For several months flowers have been opening and displaying their splendor in gardens and in the wilds of southern Michigan. Blossoms on fruit trees have shed, carpeting the ground beneath the branches. What has not been seen, not a single one, by this observer is a honey bee. The sound of their humming as they are busily at work is alarmingly absent.
Their care has been greatly neglected by human stewards of this planet Earth. Certainly this debut book, Please Please the Bees (Albert Whitman & Company, April 11, 2017) by Gerald Kelley as both its author and illustrator reflects on thinking of others and having a well-developed attitude of gratitude but does it ask us to expand our musings? How can the balance of give and take be best maintained?
Benedict was a creature of habit. He liked to do the same thing every day.
His mornings, afternoons and evenings were marked by his favorite meals and beverages. In-between he could be seen playing his violin, knitting, riding his scooter or reading. Life was good for this honey-loving bear.
This all changed one morning when the expected three jars of honey were not full but empty. The sign-carrying bees buzzed about informing him of their strike. Benedict's day went from bed to worse to downright terrible. He was in a full-blown funk.
As he was lying in the grass contemplating the current state of affairs a small bee loudly informed him of exactly what had been accomplished for him. He was also told how the condition of his property and their hive was deplorable. If Benedict wanted honey, it was up to him to alter conditions and his outlook.
As the bear give this some thought, he knew there was only one thing to do. It was a goal not easily reached. Benedict tried; he really did. What would the bees see and feel now? A small bee exclaimed in a loud voice all he needed to hear.
This story comes full circle but as it returns something very special has been added and gained through the creativity of Gerald Kelley. After his opening sentence we understand why Benedict enjoys being a
creature of habit.
We also empathize with the impact of the shock of no honey but when the small bee with the loud voice points out other important factors, we can see the value in the bees going on strike. These opposing opinions, both sides of the story, are what set change in motion. The matter of fact tone of the bee, Benedict's voice and thoughts are realistic to a fault. Here are some sample passages.
Just then he heard someone say, "Hey, you! In the fur coat!"
It was a very small bee with a remarkably loud voice.
"We need to talk!" said the bee.
"Talk? Hmmph!" grumbled Benedict. "I let you
all live in my yard. All I ask is for a few jars of
honey. You should be grateful. Not go on strike!"
"A few jars?" said the bee.
"Buddy, we deliver three jars
of honey to you every day.
Every month! Every year!
Do the math, Einstein!"
The design of the front of the matching dust jacket and book case puts readers directly in the position of both the bear and the bees. We can, by the look in Benedict's eyes, easily sense his state of mind. We can also understand the frustration of the bees by the signs they are holding. To the left, on the back, the bear is looking up but we see him from the back. A bee is flying out of sight with his parting words written above Benedict.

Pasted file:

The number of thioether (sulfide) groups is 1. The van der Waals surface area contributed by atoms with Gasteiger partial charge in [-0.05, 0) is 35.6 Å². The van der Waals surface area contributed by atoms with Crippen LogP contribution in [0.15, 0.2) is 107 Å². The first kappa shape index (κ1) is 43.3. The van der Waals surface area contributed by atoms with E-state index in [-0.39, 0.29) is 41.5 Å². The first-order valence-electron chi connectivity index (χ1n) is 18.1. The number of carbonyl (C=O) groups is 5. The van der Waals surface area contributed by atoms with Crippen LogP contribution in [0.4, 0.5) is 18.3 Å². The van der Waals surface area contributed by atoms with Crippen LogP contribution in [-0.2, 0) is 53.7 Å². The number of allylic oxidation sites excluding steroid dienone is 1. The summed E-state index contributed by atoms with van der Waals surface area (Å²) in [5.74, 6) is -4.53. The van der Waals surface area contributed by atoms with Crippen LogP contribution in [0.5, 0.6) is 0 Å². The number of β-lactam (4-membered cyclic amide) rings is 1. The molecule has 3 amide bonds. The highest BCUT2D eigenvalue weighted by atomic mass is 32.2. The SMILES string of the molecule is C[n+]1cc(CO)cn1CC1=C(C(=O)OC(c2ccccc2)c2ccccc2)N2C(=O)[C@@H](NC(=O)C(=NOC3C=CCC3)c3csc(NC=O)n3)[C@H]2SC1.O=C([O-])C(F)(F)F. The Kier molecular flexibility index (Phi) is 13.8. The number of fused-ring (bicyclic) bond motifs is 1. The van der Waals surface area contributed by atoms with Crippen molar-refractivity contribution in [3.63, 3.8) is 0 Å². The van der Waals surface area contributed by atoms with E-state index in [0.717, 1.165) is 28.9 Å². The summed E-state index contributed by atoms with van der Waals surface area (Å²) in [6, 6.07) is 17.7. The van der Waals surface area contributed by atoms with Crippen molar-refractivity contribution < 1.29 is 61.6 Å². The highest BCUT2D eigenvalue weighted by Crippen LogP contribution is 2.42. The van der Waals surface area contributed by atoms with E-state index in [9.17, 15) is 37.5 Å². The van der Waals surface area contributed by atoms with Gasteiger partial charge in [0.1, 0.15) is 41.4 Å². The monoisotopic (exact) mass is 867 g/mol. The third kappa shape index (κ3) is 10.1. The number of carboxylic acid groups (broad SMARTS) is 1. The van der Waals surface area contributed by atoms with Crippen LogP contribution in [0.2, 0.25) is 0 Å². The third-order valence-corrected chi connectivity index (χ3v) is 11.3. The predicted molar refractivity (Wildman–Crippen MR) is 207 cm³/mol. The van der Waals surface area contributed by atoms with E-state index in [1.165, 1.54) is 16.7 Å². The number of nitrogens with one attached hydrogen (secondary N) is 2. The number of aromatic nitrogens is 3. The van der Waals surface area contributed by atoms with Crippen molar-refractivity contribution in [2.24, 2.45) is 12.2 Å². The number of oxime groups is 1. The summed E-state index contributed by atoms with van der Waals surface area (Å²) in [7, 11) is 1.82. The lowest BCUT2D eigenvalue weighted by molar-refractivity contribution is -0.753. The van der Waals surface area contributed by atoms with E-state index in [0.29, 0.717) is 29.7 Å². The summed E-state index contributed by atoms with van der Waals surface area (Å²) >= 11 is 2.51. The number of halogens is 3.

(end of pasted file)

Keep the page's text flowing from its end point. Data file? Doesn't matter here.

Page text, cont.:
The opening and closing endpapers are a wash of varying shades of golden orange on honeycombs. A full page image of Benedict lying in a hammock and reading beneath shade trees, a cup of tea next to him, sets the initial tone for his life of perfection, a life of sameness. The majority of the pictures cover a single page with shifts to small images over two pages for pacing or two-page visuals for impact.
These illustrations shift in their perspective; a larger point of view of Benedict reading in his bed at night to his startled discovery in the morning of only feet and empty jars in view. The use of light and shadow by Gerald Kelley is marvelous. His lines and brush strokes depict an array of textures. You want to reach out and touch the page. Benedict is one of my favorite bears portrayed in children's literature.
One of the many illustrations which stand out for me is of Benedict at night having one last cup of tea sweetened with honey. A crescent moon and stars can be seen through his window as an owl sits on the sill. An empty jar of honey is tipped on his floor next to his pink slippers. His toy bunny sits at the foot of his bed. Resting on his raised knees is his cup of tea. Wearing glasses he sits in bed reading Pride and Prejudice with the patterned quilt pulled up to his chest.
I simply can't wait to read Please Please the Bees written and illustrated by Gerald Kelley aloud to students. It has several layers which beg for contemplation and discussion. As his debut book as author, it's wonderful. You are going to want a copy for your professional and personal bookshelves. You could pair this with Bear and Bee by Sergio Ruzzier, The Case of the Vanishing Honeybees: A Scientific Mystery by Sandra Markle, The Bear's Song by Benjamin Chaud and Bee & Me: A Story About Friendship by Alison Jay.
To learn more about Gerald Kelley and his other work please follow the link attached to his name to access his website. He maintains an account on Twitter and on Instagram. In both those feeds you can see additional images from and about this book. At the publisher's website you can view several interior illustrations. This title is discussed at School Library Journal by Betsy Bird celebrating small publishers, at Kirkus by Julie Danielson showcasing books contributing to Earth Day is every day and at Publishers Weekly highlighting bee books.